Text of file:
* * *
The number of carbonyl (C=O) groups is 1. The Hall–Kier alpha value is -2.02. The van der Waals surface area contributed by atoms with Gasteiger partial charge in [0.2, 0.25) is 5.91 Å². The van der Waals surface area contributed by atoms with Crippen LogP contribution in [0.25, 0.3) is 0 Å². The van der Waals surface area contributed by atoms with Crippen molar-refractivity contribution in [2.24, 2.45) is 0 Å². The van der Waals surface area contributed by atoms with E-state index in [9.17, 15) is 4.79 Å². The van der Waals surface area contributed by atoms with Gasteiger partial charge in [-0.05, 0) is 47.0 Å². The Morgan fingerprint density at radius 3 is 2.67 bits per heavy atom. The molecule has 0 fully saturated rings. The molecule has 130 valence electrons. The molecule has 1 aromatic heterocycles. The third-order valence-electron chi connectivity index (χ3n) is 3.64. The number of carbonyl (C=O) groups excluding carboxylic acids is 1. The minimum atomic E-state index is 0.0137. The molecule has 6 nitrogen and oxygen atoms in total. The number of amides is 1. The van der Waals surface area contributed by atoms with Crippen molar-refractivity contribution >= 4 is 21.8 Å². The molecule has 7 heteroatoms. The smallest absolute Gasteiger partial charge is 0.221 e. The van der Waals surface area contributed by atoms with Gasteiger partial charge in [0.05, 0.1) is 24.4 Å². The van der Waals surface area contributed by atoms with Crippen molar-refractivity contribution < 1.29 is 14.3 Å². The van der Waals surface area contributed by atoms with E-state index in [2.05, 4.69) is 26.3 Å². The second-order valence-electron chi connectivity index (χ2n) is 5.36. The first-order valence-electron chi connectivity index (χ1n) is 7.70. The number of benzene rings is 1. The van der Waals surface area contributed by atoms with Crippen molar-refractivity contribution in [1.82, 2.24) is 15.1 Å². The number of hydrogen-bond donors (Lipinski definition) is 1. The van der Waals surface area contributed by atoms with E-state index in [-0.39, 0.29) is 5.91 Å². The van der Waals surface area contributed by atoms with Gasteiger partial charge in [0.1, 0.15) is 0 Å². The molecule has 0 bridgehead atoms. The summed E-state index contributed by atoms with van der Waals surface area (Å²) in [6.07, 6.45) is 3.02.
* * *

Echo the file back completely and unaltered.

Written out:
The number of carbonyl (C=O) groups is 1. The Hall–Kier alpha value is -2.02. The van der Waals surface area contributed by atoms with Gasteiger partial charge in [0.2, 0.25) is 5.91 Å². The van der Waals surface area contributed by atoms with Crippen LogP contribution in [0.25, 0.3) is 0 Å². The van der Waals surface area contributed by atoms with Crippen molar-refractivity contribution in [2.24, 2.45) is 0 Å². The van der Waals surface area contributed by atoms with E-state index in [9.17, 15) is 4.79 Å². The van der Waals surface area contributed by atoms with Gasteiger partial charge in [-0.05, 0) is 47.0 Å². The Morgan fingerprint density at radius 3 is 2.67 bits per heavy atom. The molecule has 0 fully saturated rings. The molecule has 130 valence electrons. The molecule has 1 aromatic heterocycles. The third-order valence-electron chi connectivity index (χ3n) is 3.64. The number of carbonyl (C=O) groups excluding carboxylic acids is 1. The minimum atomic E-state index is 0.0137. The molecule has 6 nitrogen and oxygen atoms in total. The number of amides is 1. The van der Waals surface area contributed by atoms with Crippen molar-refractivity contribution >= 4 is 21.8 Å². The molecule has 7 heteroatoms. The smallest absolute Gasteiger partial charge is 0.221 e. The van der Waals surface area contributed by atoms with Gasteiger partial charge in [0.05, 0.1) is 24.4 Å². The van der Waals surface area contributed by atoms with Crippen molar-refractivity contribution < 1.29 is 14.3 Å². The van der Waals surface area contributed by atoms with E-state index in [2.05, 4.69) is 26.3 Å². The second-order valence-electron chi connectivity index (χ2n) is 5.36. The first-order valence-electron chi connectivity index (χ1n) is 7.70. The number of benzene rings is 1. The van der Waals surface area contributed by atoms with Crippen molar-refractivity contribution in [1.82, 2.24) is 15.1 Å². The number of hydrogen-bond donors (Lipinski definition) is 1. The van der Waals surface area contributed by atoms with E-state index in [-0.39, 0.29) is 5.91 Å². The van der Waals surface area contributed by atoms with Gasteiger partial charge in [0.1, 0.15) is 0 Å². The molecule has 0 bridgehead atoms. The summed E-state index contributed by atoms with van der Waals surface area (Å²) in [6.07, 6.45) is 3.02.